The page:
George Orwell was all for clarity and economy in writing. In his essay “Politics and the English Language”, he set forth 6 rules for writers wishing to keep their writing effective and free of ambiguity and unnecessary frills.
1. Never use a metaphor, simile, or other figure of speech which you are used to seeing in print.
2. Never use a long word where a short one will do.
3. If it is possible to cut a word out, always cut it out.
4. Never use the passive where you can use the active.
5. Never use a foreign phrase, a scientific word, or a jargon word if you can think of an everyday English equivalent.
6. Break any of these rules sooner than say anything outright barbarous.
Orwell wrote many essays in this no-nonsense manner, one such being Antisemitism in Britain, which takes an honest look at society in Britain at the time and tries to pin down the causes and sources of antisemitism.
By this stage in his career there is obviously a conscious attempt to put a stop to his own antisemitism which is quite noticable in his first book, “Down and Out in Paris and London”. I was reading this book recently and that’s how I came to all of this — I wanted to know more about Orwell’s opinion of antisemitism. Lo and behold, he wrote a whole essay on it. Here’s an excerpt from the closing paragraph:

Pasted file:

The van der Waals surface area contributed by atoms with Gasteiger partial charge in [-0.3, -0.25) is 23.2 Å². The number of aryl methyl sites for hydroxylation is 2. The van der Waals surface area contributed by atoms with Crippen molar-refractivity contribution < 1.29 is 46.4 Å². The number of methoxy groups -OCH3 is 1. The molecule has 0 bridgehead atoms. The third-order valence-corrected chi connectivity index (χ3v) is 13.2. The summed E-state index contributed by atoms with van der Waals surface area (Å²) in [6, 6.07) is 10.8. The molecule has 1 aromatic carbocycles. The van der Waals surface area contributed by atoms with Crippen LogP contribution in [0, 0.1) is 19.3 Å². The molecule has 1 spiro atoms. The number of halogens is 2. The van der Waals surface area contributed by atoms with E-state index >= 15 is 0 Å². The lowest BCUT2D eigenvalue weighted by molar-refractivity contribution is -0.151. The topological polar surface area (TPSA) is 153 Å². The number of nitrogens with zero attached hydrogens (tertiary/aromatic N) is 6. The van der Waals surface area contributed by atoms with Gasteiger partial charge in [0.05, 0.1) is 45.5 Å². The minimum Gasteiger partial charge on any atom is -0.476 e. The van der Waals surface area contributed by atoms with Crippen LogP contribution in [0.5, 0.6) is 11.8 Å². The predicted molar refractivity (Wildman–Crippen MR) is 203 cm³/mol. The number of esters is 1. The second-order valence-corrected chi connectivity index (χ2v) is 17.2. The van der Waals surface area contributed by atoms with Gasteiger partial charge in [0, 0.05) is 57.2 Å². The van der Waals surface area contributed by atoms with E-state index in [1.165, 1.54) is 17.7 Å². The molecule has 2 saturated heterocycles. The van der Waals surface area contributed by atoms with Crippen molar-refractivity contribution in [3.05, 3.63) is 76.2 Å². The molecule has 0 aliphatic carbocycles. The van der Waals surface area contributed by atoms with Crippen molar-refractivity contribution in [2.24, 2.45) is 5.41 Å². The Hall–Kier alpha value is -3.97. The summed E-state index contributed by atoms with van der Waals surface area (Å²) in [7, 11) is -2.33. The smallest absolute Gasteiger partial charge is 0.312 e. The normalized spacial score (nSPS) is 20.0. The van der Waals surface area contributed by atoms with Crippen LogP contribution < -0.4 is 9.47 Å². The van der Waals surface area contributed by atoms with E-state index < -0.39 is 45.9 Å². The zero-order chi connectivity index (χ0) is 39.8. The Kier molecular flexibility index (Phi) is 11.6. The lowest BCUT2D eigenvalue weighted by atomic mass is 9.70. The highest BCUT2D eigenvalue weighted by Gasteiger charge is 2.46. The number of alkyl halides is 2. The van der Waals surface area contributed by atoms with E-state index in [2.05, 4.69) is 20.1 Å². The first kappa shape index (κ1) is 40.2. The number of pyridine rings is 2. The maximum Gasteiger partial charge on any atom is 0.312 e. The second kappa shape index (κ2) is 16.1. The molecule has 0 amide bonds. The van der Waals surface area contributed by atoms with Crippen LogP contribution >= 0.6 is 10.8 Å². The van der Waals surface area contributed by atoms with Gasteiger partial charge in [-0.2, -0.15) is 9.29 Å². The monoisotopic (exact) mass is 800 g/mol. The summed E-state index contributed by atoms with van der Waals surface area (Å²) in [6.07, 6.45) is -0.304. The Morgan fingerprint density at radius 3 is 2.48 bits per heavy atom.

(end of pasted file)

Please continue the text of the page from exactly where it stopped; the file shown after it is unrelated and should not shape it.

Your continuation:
The point is that something, some psychological vitamin, is lacking in modern civilisation, and as a result we are all more or less subject to this lunacy of believing that whole races or nations are mysteriously good or mysteriously evil. I defy any modern intellectual to look closely and honestly into his own mind without coming upon nationalistic loyalties and hatreds of one kind or another. It is the fact that he can feel the emotional tug of such things, and yet see them dispassionately for what they are, that gives him his status as an intellectual. It will be seen, therefore, that the starting point for any investigation of antisemitism should not be “Why does this obviously irrational belief appeal to other people?” but “Why does antisemitism appeal TO ME? What is there about it that I feel to be true?” If one asks this question one at least discovers one’s own rationalisations, and it may be possible to find out what lies beneath them. Antisemitism should be investigated–and I will not say by antisemites, but at any rate by people who know that they are not immune to that kind of emotion. When Hitler has disappeared a real enquiry into this subject will be possible, and it would probably be best to start not by debunking antisemitism, but by marshalling all the justifications for it that can be found, in one’s own mind or anybody else’s. In that way one might get some clues that would lead to its psychological roots. But that antisemitism will be definitively CURED, without curing the larger disease of nationalism, I do not believe.